An interesting question intruded upon yesterday's water staring: How do they calculate sea level when the level of the sea is always in flux? Waves, tides, rainfall, evaporation, the rotation of the planet... They must do some sort of averaging. So I asked the Google god.
Yup, averaging of a lot of data gathered over a long period.
However, a link at the bottom of that answer reminded me of another question: If the tide is caused by the gravitational pull of the moon, why are there high tides on opposite sides of the Earth? In my limited and easily confused mind, the oceans should only bulge toward the moon. A diagram would look like a lengthwise slice of hard boiled egg. The explanation offered here seems goofy.
The [ocean] bulge on the side of the Earth opposite the moon is caused by the moon "pulling the Earth away" from the water on that side.Wait. How can the moon pull the Earth but not the water on the opposite side? After all, Earth's gravitational pull is greater because of its greater mass. That's why the moon orbits the Earth instead of the other way around. The moon can pull the oceans because their mass is less than the moon. And because water is slippery.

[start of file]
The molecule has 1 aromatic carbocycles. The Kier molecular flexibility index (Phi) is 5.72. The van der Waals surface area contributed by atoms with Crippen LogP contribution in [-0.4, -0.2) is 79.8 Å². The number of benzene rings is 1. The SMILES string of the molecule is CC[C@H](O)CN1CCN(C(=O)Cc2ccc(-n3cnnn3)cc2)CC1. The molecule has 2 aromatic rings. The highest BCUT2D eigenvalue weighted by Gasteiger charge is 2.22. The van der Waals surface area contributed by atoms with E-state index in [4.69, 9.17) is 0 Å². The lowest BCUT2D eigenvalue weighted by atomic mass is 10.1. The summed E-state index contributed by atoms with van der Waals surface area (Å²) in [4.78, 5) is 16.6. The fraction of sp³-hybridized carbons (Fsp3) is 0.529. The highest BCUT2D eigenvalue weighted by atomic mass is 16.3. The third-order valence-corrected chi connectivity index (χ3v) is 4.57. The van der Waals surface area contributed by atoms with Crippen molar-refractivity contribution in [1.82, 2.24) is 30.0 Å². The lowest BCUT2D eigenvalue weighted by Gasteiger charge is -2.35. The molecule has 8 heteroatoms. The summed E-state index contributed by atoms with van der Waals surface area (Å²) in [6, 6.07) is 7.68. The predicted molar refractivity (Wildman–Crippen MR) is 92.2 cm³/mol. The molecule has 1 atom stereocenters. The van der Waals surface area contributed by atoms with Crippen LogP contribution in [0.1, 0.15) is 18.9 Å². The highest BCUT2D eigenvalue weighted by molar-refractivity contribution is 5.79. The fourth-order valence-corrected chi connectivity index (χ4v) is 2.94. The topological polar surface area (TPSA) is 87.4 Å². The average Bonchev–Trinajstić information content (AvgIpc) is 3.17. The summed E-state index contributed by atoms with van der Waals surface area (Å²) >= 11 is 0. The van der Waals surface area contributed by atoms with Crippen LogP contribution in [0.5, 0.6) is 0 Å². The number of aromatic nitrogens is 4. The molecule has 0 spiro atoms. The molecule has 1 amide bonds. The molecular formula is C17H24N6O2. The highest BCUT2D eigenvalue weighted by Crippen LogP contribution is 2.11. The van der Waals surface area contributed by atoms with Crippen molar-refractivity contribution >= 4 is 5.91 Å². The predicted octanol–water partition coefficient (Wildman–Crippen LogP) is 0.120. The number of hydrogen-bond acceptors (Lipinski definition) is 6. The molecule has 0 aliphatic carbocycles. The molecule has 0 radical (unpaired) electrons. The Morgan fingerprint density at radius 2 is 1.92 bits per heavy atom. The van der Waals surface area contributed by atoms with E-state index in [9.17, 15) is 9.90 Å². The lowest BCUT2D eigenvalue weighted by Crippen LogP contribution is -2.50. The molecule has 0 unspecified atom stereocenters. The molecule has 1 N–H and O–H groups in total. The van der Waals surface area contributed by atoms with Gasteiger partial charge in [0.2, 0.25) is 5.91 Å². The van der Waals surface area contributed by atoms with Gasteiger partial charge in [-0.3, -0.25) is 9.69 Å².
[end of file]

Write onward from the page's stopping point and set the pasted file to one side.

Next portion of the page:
Ah, but then I found a better, more complete, answer. With a visual aid. Pictures are good.
Not to scale, of course
Ah-ha! Centrifugal force! And the mind-blowing technicality (remember, my mind is easily blown) that the Earth and moon actually orbit each other. It's just that the center of their orbit is inside the Earth. And they both orbit the sun. In an ellipse. While the solar system orbits in the galaxy that's moving through space. Whoa, I'm getting dizzy. I need to sit down. On the beach. And watch the waves.